Thank you for the opportunity to testify today. I am Dr. Diana Zuckerman, president of the National Research Center for Women & Families and our Cancer Prevention and Treatment Fund. I am also a fellow at the University of Pennsylvania Center for Bioethics.
My perspective is as a scientist trained in epidemiology at Yale Medical School, a former faculty member at Yale and Vassar, and a researcher at Harvard. I am also speaking as someone who has lost dear friends to breast cancer.
I strongly support the FDA’s decision to rescind approval of Avastin for Stage 4 breast cancer. I also want to be respectful and supportive of breast cancer patients who are currently on Avastin and seem to be benefiting.
The FDA took a risk when it provided an accelerated approval for Avastin based on preliminary data. The data now support reversing that decision and I believe it would having a chilling effect on the FDA if it were politically impossible for them to do that. It would make it much less likely for the FDA to take a chance on promising new drugs in the future if they knew that they couldn’t reverse their decision if better studies indicated that a product’s risks outweigh the benefits.
We’ve heard wonderful stories today from women who have had very good experiences after taking Avastin. But, the research tells us that for each woman who had a wonderful experience, there was at least one and perhaps two women who had a very bad experience – who died or suffered from stroke or other painful or debilitating adverse reactions to the drugs. I am here to testify on their behalf as well.
That’s why the FDA needs to rescind approval for Avastin – because on average, women do not benefit in terms of living longer or having a better quality of life. In fact, women taking Avastin tend to live less long and have a poor quality of life because of adverse reactions. However, women who are currently on Avastin and seem to be benefiting deserve our attention. Since the company has made a great deal of money selling Avastin to breast cancer patients and others, Genentech should make Avastin available for free to breast cancer patients who are currently taking it and are doing well. Genentech should study those women and other women so that the company can determine why some breast cancer patients benefit from Avastin while others are harmed by it. Genentech should then re-submit an application to the FDA to ask for approval for the subgroup of breast cancer patients who are most likely to benefit from the drug and much less likely to be harmed by it.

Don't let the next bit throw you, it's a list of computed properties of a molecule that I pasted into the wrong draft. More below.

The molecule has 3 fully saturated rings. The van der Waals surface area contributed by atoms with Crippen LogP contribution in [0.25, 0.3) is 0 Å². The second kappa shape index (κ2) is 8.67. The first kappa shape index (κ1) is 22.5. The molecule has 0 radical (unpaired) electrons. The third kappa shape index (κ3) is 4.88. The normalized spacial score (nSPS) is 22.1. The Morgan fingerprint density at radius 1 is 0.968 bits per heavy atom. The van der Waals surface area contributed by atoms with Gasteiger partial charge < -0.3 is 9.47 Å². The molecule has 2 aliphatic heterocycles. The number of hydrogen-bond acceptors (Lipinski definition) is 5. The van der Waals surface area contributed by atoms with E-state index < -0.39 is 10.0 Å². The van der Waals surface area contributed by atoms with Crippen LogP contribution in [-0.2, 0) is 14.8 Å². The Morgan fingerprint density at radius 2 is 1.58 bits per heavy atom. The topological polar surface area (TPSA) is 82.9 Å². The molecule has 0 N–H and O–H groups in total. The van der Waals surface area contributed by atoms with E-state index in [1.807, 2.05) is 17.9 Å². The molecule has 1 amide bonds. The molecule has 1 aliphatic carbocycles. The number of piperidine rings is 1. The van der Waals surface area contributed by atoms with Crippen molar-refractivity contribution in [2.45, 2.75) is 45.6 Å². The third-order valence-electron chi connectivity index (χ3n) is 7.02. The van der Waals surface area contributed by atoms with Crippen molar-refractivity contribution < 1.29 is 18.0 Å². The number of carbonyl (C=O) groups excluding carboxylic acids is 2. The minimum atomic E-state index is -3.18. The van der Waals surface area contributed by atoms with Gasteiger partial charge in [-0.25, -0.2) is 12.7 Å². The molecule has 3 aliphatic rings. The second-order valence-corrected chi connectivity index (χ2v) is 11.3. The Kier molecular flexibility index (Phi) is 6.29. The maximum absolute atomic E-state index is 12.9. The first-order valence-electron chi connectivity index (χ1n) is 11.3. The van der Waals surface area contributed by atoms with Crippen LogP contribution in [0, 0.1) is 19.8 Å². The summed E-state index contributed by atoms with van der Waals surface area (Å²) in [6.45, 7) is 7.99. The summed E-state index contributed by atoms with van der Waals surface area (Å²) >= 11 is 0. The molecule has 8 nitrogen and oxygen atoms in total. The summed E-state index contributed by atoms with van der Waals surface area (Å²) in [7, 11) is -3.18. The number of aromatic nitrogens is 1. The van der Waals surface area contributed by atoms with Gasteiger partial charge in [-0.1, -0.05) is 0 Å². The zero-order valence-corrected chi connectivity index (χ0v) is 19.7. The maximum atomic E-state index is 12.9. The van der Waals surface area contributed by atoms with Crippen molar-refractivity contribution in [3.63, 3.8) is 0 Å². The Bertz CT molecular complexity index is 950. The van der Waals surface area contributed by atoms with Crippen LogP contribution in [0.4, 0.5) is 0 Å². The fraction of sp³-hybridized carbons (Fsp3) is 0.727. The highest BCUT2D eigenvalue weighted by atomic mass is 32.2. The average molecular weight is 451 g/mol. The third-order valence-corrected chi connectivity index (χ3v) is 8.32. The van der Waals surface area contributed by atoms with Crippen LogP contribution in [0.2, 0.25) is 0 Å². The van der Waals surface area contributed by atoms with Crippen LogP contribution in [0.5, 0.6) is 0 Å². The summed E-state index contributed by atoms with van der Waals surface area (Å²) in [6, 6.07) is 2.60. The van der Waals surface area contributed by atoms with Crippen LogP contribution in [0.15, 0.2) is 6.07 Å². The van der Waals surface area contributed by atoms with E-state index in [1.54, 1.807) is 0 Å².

It’s unfortunate that Genentech hasn’t yet focused their attention on figuring out which patients will benefit and which will be harmed. That’s the reason why the FDA needs to rescind approval at this time. Of course, Avastin would should be available to breast cancer patients who need it. If Genentech does its part, breast cancer patients who are currently benefiting from Avastin will be able to stay on the drug.